This Monday brought the beginning of preseason camp for many college football fans. It’s a great time to look forward to the start of the season, when your team is still undefeated and mostly healthy. Veterans bring the promise of continued improvement while the redshirt freshmen and raw recruits tantalize with their possibilities.
It’s all good for all of us. For now. Well, for a lot of us. Some of us, because NCAA FBS college football is the only major U.S. sport where not every team is allowed to compete for a national championship. Sure, there are only a few programs even in the so-called Power 5 conferences that have a legitimate shot at a title in a given year. Say 15 that have a chance. But the structural inequity separates the have and have-nots even more.
This won’t be one of the many that whine about the imbalances of college football, however. Indeed, there is some logic to the dissociation that is taking place. A top division that includes both Michigan and Georgia State is far too broad — sort of like the Republican party.
Yes, opportunity should be given to every school to compete for a championship. But each program should also have to demonstrate that it is capable of such competition, as well. And wish as Panther fans might, Georgia State will never truly compete for a national championship at the highest echelon of college football.
The looming playoff system is a good thing. The separation of the Power 5 conferences from the rest of the FBS is also reasonable, especially with the developing issue of greater player compensation. One fan-friendly result has been more scheduling among teams in the bigger leagues — no longer does someone pay a couple thousand bucks for season tickets to see the same old conference foes and a non-league schedule filled with nobodies.
But finishing touches are nowhere close to being placed on the new college football landscape. There is no one, absolutely no one, who believes the playoff bracket will only have room for four schools in a few years. And some programs outside the P5 would be able to compete if placed on a level playing field:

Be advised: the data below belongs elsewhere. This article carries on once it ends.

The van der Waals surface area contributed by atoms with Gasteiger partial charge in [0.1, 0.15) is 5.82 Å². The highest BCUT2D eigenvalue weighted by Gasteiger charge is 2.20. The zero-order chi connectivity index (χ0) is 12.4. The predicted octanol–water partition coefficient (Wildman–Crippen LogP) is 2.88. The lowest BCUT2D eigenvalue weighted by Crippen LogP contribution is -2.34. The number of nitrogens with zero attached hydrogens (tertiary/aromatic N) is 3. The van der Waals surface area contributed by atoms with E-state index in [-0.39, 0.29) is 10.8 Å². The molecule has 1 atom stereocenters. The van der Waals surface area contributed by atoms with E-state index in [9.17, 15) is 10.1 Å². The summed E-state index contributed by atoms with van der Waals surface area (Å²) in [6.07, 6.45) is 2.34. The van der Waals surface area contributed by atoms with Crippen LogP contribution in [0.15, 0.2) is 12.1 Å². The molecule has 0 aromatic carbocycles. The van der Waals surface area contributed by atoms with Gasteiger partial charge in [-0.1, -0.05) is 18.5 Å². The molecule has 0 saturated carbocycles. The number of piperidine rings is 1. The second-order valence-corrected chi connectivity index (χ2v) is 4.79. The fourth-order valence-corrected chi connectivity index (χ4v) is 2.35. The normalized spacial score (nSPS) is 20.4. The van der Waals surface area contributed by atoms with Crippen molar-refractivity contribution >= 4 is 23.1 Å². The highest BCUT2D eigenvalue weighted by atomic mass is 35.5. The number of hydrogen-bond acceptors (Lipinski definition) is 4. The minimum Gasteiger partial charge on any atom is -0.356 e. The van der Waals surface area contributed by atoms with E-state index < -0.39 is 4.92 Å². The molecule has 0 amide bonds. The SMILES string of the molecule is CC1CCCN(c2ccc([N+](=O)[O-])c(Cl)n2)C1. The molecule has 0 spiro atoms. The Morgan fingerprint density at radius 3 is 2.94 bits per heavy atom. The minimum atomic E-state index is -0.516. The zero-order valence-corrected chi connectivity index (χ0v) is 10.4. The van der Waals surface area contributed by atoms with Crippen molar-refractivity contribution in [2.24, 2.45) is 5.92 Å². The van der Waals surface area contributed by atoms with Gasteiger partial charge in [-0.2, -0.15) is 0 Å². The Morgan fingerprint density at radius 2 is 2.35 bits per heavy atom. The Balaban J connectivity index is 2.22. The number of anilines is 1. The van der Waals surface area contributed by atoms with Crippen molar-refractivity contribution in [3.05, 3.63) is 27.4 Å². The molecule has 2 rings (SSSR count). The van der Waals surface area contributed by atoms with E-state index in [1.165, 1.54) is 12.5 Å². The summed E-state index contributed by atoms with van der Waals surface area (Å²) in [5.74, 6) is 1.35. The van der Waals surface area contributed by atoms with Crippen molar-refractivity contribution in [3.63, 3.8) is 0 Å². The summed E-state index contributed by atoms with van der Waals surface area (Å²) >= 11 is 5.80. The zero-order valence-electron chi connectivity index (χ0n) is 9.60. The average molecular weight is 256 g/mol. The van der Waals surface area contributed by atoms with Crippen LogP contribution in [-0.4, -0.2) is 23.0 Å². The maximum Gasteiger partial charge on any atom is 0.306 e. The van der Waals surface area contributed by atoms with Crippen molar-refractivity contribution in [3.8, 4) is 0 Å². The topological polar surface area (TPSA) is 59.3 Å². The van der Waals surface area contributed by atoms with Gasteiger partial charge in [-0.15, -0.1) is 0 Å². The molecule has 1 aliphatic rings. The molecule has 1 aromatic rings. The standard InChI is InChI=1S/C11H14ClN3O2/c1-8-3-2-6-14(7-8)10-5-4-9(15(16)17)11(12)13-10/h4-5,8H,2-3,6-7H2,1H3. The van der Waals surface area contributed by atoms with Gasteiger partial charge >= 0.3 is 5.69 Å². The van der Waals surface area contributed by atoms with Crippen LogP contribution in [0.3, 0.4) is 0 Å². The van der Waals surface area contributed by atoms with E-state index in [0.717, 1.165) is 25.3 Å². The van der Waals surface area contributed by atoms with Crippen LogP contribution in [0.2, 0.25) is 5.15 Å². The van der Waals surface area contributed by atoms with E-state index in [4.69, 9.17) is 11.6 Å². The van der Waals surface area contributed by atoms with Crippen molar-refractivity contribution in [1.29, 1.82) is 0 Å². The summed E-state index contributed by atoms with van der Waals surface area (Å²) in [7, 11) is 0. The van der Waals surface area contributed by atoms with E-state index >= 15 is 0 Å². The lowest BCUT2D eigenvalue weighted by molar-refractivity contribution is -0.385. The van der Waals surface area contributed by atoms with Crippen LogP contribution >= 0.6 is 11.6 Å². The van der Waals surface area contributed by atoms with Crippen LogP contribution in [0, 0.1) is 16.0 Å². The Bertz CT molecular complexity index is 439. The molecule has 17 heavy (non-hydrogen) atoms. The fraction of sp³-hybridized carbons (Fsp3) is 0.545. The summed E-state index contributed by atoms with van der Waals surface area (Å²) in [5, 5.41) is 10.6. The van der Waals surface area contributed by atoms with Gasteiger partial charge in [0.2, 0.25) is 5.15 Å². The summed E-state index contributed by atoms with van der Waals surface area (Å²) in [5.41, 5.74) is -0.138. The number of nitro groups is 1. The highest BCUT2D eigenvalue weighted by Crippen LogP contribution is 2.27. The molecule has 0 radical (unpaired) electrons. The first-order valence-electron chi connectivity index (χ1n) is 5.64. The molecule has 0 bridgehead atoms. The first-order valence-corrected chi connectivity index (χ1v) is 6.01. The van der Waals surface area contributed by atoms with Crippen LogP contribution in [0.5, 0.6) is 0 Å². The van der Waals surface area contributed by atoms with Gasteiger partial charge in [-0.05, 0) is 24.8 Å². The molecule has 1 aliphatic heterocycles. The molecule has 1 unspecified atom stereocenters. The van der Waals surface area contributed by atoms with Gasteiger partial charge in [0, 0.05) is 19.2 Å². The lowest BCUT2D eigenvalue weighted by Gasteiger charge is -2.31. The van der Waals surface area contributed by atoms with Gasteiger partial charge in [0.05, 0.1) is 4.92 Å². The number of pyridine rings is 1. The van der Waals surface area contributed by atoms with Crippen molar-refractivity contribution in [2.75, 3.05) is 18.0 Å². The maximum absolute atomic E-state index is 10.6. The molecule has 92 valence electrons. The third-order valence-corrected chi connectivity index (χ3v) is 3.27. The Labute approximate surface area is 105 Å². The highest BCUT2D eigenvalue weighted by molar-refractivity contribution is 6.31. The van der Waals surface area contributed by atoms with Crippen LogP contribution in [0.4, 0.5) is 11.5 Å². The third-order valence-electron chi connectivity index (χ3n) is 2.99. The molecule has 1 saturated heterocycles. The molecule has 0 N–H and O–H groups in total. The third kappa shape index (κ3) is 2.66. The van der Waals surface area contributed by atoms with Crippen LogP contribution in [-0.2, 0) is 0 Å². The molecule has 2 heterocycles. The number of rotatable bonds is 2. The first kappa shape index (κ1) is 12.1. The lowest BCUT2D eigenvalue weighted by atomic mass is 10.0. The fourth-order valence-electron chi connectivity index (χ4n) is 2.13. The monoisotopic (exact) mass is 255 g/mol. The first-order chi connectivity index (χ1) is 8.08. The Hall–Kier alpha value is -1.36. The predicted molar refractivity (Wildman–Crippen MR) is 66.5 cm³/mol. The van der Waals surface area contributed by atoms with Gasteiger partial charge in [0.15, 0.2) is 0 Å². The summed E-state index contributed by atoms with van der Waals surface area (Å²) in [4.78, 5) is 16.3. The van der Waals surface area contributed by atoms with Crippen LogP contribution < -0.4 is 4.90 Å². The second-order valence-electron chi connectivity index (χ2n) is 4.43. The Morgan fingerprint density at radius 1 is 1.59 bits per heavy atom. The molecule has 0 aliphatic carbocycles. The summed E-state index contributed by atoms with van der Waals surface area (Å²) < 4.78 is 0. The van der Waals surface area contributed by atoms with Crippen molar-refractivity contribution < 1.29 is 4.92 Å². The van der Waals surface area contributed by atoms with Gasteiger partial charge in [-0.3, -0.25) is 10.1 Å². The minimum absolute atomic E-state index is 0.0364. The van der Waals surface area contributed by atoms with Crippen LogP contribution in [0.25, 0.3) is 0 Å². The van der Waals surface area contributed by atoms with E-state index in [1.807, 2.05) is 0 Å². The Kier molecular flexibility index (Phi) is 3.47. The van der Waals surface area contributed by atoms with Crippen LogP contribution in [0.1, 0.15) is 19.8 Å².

— Cincinnati: the Bearcats boast a recent BCS appearance and have been strong just about every year over the past decade. Competitive and in a decent television market.
— UCF: the Black Knights have proven they can compete with the best college teams and are not only in a large TV market, but a city where people want to be. Plus, the building blocks seem in place for remaining competitive for a long time.
— San Diego State: the Aztecs have righted the ship after the previous decade’s disaster and been to four straight bowl games. Large TV market and, like UCF, an attractive location. Strong football tradition is far more than just Marshall Faulk.
— Houston: the Cougars have had stretches when they were among the best programs in college football. One of the largest TV markets.
That’s just four and others have arguments, such as UConn, USF, SMU, BYU and Boise State. The Cougars seem obvious on the surface, but the school leadership’s use of football to advance their religion might be incompatible with the highest levels of collegiate athletics. The Broncos have been college football’s most compelling program over the past 10 years, without a doubt, but they are no longer performing at that same level. They have to prove that they can get their mojo back, and win without Chris Peterson as head coach, making this season as important in Boise as anywhere.
So that’s four schools that should be automatic adds for college football’s penthouse and five others that should be considered. All are deserving, some more than others. Yes, college football would still be inequitable. But at least it would be more logical.
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